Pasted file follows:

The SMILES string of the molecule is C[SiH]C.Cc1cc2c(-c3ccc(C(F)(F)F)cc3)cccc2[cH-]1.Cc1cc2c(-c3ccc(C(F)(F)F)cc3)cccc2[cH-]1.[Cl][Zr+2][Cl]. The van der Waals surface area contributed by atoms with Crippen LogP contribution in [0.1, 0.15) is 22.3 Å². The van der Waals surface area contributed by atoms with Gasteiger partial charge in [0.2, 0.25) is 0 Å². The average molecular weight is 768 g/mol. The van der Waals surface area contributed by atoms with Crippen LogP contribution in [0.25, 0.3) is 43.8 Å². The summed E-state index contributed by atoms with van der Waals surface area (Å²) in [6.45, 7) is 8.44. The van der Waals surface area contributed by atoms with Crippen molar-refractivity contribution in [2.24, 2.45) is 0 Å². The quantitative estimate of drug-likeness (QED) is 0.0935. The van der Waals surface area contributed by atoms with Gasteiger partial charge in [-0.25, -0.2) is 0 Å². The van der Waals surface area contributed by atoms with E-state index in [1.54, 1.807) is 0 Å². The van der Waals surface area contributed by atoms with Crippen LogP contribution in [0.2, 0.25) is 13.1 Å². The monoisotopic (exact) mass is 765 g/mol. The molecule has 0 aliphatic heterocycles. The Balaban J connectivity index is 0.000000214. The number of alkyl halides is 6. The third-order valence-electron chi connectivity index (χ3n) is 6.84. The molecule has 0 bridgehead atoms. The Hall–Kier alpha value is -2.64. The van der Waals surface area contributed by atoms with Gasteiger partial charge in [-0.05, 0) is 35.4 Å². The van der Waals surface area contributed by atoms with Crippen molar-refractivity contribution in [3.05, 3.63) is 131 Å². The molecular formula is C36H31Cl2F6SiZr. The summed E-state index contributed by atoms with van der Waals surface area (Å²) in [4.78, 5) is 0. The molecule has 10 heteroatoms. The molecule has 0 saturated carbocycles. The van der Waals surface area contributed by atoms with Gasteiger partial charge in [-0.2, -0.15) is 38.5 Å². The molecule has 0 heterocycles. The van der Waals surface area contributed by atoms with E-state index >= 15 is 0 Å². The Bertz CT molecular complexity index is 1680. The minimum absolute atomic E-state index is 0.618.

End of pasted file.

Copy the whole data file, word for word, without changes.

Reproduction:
The SMILES string of the molecule is C[SiH]C.Cc1cc2c(-c3ccc(C(F)(F)F)cc3)cccc2[cH-]1.Cc1cc2c(-c3ccc(C(F)(F)F)cc3)cccc2[cH-]1.[Cl][Zr+2][Cl]. The van der Waals surface area contributed by atoms with Crippen LogP contribution in [0.1, 0.15) is 22.3 Å². The van der Waals surface area contributed by atoms with Gasteiger partial charge in [0.2, 0.25) is 0 Å². The average molecular weight is 768 g/mol. The van der Waals surface area contributed by atoms with Crippen LogP contribution in [0.25, 0.3) is 43.8 Å². The summed E-state index contributed by atoms with van der Waals surface area (Å²) in [6.45, 7) is 8.44. The van der Waals surface area contributed by atoms with Crippen molar-refractivity contribution in [2.24, 2.45) is 0 Å². The quantitative estimate of drug-likeness (QED) is 0.0935. The van der Waals surface area contributed by atoms with Gasteiger partial charge in [-0.25, -0.2) is 0 Å². The van der Waals surface area contributed by atoms with E-state index in [1.54, 1.807) is 0 Å². The van der Waals surface area contributed by atoms with Crippen LogP contribution in [0.2, 0.25) is 13.1 Å². The monoisotopic (exact) mass is 765 g/mol. The molecule has 0 aliphatic heterocycles. The Balaban J connectivity index is 0.000000214. The number of alkyl halides is 6. The third-order valence-electron chi connectivity index (χ3n) is 6.84. The molecule has 0 bridgehead atoms. The Hall–Kier alpha value is -2.64. The van der Waals surface area contributed by atoms with Gasteiger partial charge in [-0.05, 0) is 35.4 Å². The van der Waals surface area contributed by atoms with Crippen molar-refractivity contribution in [3.05, 3.63) is 131 Å². The molecular formula is C36H31Cl2F6SiZr. The summed E-state index contributed by atoms with van der Waals surface area (Å²) in [4.78, 5) is 0. The molecule has 10 heteroatoms. The molecule has 0 saturated carbocycles. The van der Waals surface area contributed by atoms with Gasteiger partial charge in [-0.2, -0.15) is 38.5 Å². The molecule has 0 heterocycles. The van der Waals surface area contributed by atoms with E-state index >= 15 is 0 Å². The Bertz CT molecular complexity index is 1680. The minimum absolute atomic E-state index is 0.618.